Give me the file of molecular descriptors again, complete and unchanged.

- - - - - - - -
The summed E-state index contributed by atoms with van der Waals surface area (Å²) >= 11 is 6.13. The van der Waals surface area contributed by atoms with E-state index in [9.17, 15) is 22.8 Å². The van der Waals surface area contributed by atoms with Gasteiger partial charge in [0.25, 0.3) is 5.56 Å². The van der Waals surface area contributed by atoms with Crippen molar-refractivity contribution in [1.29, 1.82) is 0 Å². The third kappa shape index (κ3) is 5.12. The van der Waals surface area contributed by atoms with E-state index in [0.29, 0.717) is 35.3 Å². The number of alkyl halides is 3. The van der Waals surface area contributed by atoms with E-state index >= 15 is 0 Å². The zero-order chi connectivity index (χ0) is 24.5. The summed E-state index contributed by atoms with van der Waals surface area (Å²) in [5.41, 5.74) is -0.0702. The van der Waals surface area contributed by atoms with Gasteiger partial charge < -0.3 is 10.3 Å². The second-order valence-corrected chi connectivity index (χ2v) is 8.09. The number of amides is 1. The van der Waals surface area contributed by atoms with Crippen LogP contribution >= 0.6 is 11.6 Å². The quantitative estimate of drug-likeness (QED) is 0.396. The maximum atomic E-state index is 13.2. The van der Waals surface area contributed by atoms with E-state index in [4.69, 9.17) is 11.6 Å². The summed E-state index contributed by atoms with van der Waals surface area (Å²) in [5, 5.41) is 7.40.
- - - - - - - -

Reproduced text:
The summed E-state index contributed by atoms with van der Waals surface area (Å²) >= 11 is 6.13. The van der Waals surface area contributed by atoms with E-state index in [9.17, 15) is 22.8 Å². The van der Waals surface area contributed by atoms with Gasteiger partial charge in [0.25, 0.3) is 5.56 Å². The van der Waals surface area contributed by atoms with Crippen molar-refractivity contribution in [1.29, 1.82) is 0 Å². The third kappa shape index (κ3) is 5.12. The van der Waals surface area contributed by atoms with E-state index in [0.29, 0.717) is 35.3 Å². The number of alkyl halides is 3. The van der Waals surface area contributed by atoms with E-state index >= 15 is 0 Å². The zero-order chi connectivity index (χ0) is 24.5. The summed E-state index contributed by atoms with van der Waals surface area (Å²) in [5.41, 5.74) is -0.0702. The van der Waals surface area contributed by atoms with Gasteiger partial charge < -0.3 is 10.3 Å². The second-order valence-corrected chi connectivity index (χ2v) is 8.09. The number of amides is 1. The van der Waals surface area contributed by atoms with Crippen LogP contribution >= 0.6 is 11.6 Å². The quantitative estimate of drug-likeness (QED) is 0.396. The maximum atomic E-state index is 13.2. The van der Waals surface area contributed by atoms with E-state index in [4.69, 9.17) is 11.6 Å². The summed E-state index contributed by atoms with van der Waals surface area (Å²) in [5, 5.41) is 7.40.